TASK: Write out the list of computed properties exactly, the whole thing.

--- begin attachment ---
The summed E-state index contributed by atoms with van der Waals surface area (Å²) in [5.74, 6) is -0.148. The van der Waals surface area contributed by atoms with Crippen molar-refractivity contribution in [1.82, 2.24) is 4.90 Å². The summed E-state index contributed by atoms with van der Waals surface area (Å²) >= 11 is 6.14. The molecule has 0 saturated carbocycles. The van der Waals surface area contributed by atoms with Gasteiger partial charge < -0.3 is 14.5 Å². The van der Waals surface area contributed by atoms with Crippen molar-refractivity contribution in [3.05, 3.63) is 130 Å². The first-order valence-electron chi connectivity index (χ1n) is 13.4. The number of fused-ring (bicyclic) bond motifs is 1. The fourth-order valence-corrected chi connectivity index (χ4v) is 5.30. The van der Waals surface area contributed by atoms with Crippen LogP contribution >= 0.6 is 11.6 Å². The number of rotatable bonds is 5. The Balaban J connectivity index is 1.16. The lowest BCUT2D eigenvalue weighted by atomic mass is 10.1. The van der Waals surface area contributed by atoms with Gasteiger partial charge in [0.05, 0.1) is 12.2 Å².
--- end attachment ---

The summed E-state index contributed by atoms with van der Waals surface area (Å²) in [5.74, 6) is -0.148. The van der Waals surface area contributed by atoms with Crippen molar-refractivity contribution in [1.82, 2.24) is 4.90 Å². The summed E-state index contributed by atoms with van der Waals surface area (Å²) >= 11 is 6.14. The molecule has 0 saturated carbocycles. The van der Waals surface area contributed by atoms with Gasteiger partial charge < -0.3 is 14.5 Å². The van der Waals surface area contributed by atoms with Crippen molar-refractivity contribution in [3.05, 3.63) is 130 Å². The first-order valence-electron chi connectivity index (χ1n) is 13.4. The number of fused-ring (bicyclic) bond motifs is 1. The fourth-order valence-corrected chi connectivity index (χ4v) is 5.30. The van der Waals surface area contributed by atoms with Crippen LogP contribution >= 0.6 is 11.6 Å². The number of rotatable bonds is 5. The Balaban J connectivity index is 1.16. The lowest BCUT2D eigenvalue weighted by atomic mass is 10.1. The van der Waals surface area contributed by atoms with Gasteiger partial charge in [0.05, 0.1) is 12.2 Å².